Step 2: Narrow Down Your Topic

Instructors and students are ever at odds about how narrow their essay topic is.  Students are convinced there’s no way they can come up with enough material to write an essay if their topic is too limited, and it takes a lot to persuade them otherwise.  Take our word for it, if for no other reason than you’ll get a lower grade for tackling a topic that is too broad: You need to limit your topic.

This is what the previously “assigned” topic will look like once it is narrowed down:

  • War crimes committed during World War II

This is what the self-chosen topics will look like narrowed down:

  • Hip dysplasia in dogs
  • Cancellation rates in hospitals
  • Nitrate-reducing bacteria

A note about limiting your topic: If you’re not used to writing higher-level essays, then it’s understandable that you’ll struggle to come up with enough ideas to meet your page limit. Good teachers will take the time to guide you and help you come up with more main points when you think you’ve exhausted your options.  If you’re taking an online class or your teacher isn’t as helpful as you’d like (or, let’s face it,  is too overworked to address your problems), there IS help available elsewhere. Find the tutoring services at your institution (free or for-a-fee) and schedule an appointment, ask for help from a previous instructor you’ve had who was helpful, ask help from your friends and family (if they’re good at writing), or look to online forums and discussion boards for help (and take it with a grain of salt).

Step 3: Narrow Down Your Topic Some More

The key to coming up with a great thesis statement is specificity. The more specific you can make your topic, the more sources you will be able to find that are directly relevant to what you are writing about.

If you’re searching through peer-reviewed journals (through your institution’s library or Google Scholar), you’ll notice that the article names are extremely specific. For example, here’s one from the Journal of Trauma and Acute Care Surgery: “Impact of age and anticoagulation: Need for neurosurgical intervention in trauma patients with mild traumatic brain injury.” Notice how the authors didn’t just write about “Trauma” or “Age and anticoagulation”? They limited their article to only the effects of age and anticoagulation on patients with mild traumatic brain surgery who need neurological intervention. That’s pretty darn specific!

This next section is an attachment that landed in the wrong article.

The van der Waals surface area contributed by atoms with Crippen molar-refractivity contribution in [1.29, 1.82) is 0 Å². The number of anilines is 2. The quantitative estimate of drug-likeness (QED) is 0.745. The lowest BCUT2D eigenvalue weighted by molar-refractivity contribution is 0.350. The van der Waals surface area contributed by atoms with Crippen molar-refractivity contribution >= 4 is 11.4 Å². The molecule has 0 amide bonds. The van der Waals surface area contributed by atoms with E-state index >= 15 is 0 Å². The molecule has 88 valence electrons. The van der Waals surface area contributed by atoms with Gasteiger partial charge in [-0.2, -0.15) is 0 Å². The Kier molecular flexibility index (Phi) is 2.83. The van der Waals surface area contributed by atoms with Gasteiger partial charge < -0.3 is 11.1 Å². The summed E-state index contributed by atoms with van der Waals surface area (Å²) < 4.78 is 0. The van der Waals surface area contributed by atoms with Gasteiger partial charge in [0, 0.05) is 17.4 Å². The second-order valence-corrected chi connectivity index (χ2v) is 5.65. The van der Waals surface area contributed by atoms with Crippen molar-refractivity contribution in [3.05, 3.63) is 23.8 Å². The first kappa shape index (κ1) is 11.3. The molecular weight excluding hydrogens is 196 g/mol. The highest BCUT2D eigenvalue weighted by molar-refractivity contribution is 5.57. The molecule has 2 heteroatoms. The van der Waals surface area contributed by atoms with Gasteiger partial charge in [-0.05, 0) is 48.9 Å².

If you look at the Wikipedia article on World War II, the number of countries and groups that committed war crimes is so extensive it warrants its own main article.  There’s no way an essay can comprehensively cover every aspect of every country or group that committed crimes. If you want your paper to be more than just “Many people committed war crimes during World War II” and a listing of all the perpetrators, you NEED to limit your topic. Since the Holocaust in Germany has been written about so often, I’m going to focus my attention on a different country.

This is what our previously assigned topic looks like when it’s more specific:

  • Croatian perpetrated war crimes during World War II

Our self-chosen paper topics are no better off than our assigned paper topic was.  Hip dysplasia in dogs is a HUGE topic that spans causes, symptoms, treatment, and even what kind of breeds are more susceptible to developing the disease. Just as broad is the topic of hospital cancellations. Cancellations of what and where? NRB needs to be refined as well since its applications range from medical to industrial.

After some refining, this is what our self-chosen topics can look like:

  • The cause of hip dysplasia in canines
  • Cancellations of elective surgeries in the Day Surgery Unit
  • Corrosion management in oil fields through the use of NRBs

How will you know you’ve limited your topic enough? When you can’t find sources to cite anymore.  If you’re looking for sources to cite about hip dysplasia in pomeranians over the age of 8 and you can’t find anything (or you can only find one article about it), you need to back up a step and broaden your topic.

Step 4: Write a Sentence

Now that our topics are sufficiently limited, it’s time to form a complete sentence out of it. The type of essay you are writing will determine how your sentence will develop. Expository essays are just going to state a fact and persuasive essays will need to judge the value of something (it’s good enough a position that you should adopt it OR it’s a bad position and you should not adopt it).

Let me transform all of our topics into thesis statements for both kinds of essay types so you can see the difference. If your sentences look simpler, THAT IS O.K. Most students aren’t going to be able to come up with more than “Many war crimes were committed by Croatia during World War II” and “Hip dysplasia is a problem caused by different factors in canines” at this stage. Once you start researching your topic, you WILL be able to frame your sentence more elegantly because you’ll know more about your topic and you’ll have seen the vocabulary others use when writing about the topic.